Prioritizing like nuclear smugglers

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An individual or group attempting to smuggle nuclear material out of a country has a choice of what border crossing to use and how to do it. If it is possible to think like a smuggler and determine what preferences one would have, then we could protect those smuggler-preferred border crossings first. Thinking like a smuggler requires that one understand a host of things: who is likely to smuggle and what might they have obtained, where they might have gotten it, and where they would like to deliver or sell it, how they will attempt to pass customs, how they ... continued below

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120 Kilobytes pages

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Erickson, S A July 1, 1999.

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This article is part of the collection entitled: Office of Scientific & Technical Information Technical Reports and was provided by UNT Libraries Government Documents Department to Digital Library, a digital repository hosted by the UNT Libraries. More information about this article can be viewed below.

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Description

An individual or group attempting to smuggle nuclear material out of a country has a choice of what border crossing to use and how to do it. If it is possible to think like a smuggler and determine what preferences one would have, then we could protect those smuggler-preferred border crossings first. Thinking like a smuggler requires that one understand a host of things: who is likely to smuggle and what might they have obtained, where they might have gotten it, and where they would like to deliver or sell it, how they will attempt to pass customs, how they might travel on both sides of the border, and what influences they might have on customs officials. After collecting data on criminology, geography, and much else, it is necessary to paste the data together into scenarios to ensure that self-consistent smuggling plans are created. These lead to counter-smuggling opportunities. Smuggling by amateurs turns out to be of a different class than professional smuggling, and needs to be countered differently. This work also assists in formulating key policy questions useful to guide counter-smuggling efforts. This methodology was developed for DOE/NN-43 for assistance with prioritization within the Second Line of Defense program.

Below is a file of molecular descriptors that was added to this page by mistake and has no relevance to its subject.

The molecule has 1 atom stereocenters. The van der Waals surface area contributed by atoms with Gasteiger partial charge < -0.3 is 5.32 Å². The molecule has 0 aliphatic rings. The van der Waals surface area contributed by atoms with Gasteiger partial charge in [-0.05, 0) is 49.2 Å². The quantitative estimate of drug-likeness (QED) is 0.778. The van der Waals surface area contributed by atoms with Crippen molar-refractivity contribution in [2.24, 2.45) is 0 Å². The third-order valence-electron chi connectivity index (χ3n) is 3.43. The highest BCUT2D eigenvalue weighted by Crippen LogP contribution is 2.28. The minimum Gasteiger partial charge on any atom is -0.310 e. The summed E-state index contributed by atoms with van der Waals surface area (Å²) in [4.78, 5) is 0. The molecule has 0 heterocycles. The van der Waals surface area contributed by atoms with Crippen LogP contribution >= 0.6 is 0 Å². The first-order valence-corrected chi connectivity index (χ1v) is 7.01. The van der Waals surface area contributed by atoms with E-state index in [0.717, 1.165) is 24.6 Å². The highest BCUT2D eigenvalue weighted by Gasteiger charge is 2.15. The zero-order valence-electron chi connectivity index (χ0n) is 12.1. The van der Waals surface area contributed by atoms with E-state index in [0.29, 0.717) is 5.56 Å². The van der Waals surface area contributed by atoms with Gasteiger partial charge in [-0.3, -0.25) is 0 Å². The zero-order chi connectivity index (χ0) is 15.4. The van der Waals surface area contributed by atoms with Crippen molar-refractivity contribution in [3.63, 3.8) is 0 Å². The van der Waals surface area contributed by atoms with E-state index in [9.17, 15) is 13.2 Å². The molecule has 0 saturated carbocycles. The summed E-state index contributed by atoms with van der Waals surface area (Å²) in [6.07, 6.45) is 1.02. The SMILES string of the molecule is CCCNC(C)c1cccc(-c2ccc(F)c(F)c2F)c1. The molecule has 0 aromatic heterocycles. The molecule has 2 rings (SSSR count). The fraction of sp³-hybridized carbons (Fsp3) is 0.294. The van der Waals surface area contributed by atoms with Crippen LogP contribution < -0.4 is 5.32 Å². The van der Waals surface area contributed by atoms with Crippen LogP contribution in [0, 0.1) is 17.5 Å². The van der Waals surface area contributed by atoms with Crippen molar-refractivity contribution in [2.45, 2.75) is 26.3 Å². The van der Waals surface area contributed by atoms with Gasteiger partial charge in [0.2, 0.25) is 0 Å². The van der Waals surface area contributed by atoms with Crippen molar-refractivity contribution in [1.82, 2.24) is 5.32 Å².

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120 Kilobytes pages

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  • 40th Annual Meeting, Institute of Nuclear Materials Management, Phoenix, AZ (US), 07/25/1999--07/29/1999

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  • Report No.: UCRL-JC-135071
  • Report No.: GC0404000
  • Grant Number: W-7405-ENG-48
  • Office of Scientific & Technical Information Report Number: 13755
  • Archival Resource Key: ark:/67531/metadc623363

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  • July 1, 1999

Added to The UNT Digital Library

  • June 16, 2015, 7:43 a.m.

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  • May 6, 2016, 2:54 p.m.

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Erickson, S A. Prioritizing like nuclear smugglers, article, July 1, 1999; California. (digital.library.unt.edu/ark:/67531/metadc623363/: accessed September 25, 2017), University of North Texas Libraries, Digital Library, digital.library.unt.edu; crediting UNT Libraries Government Documents Department.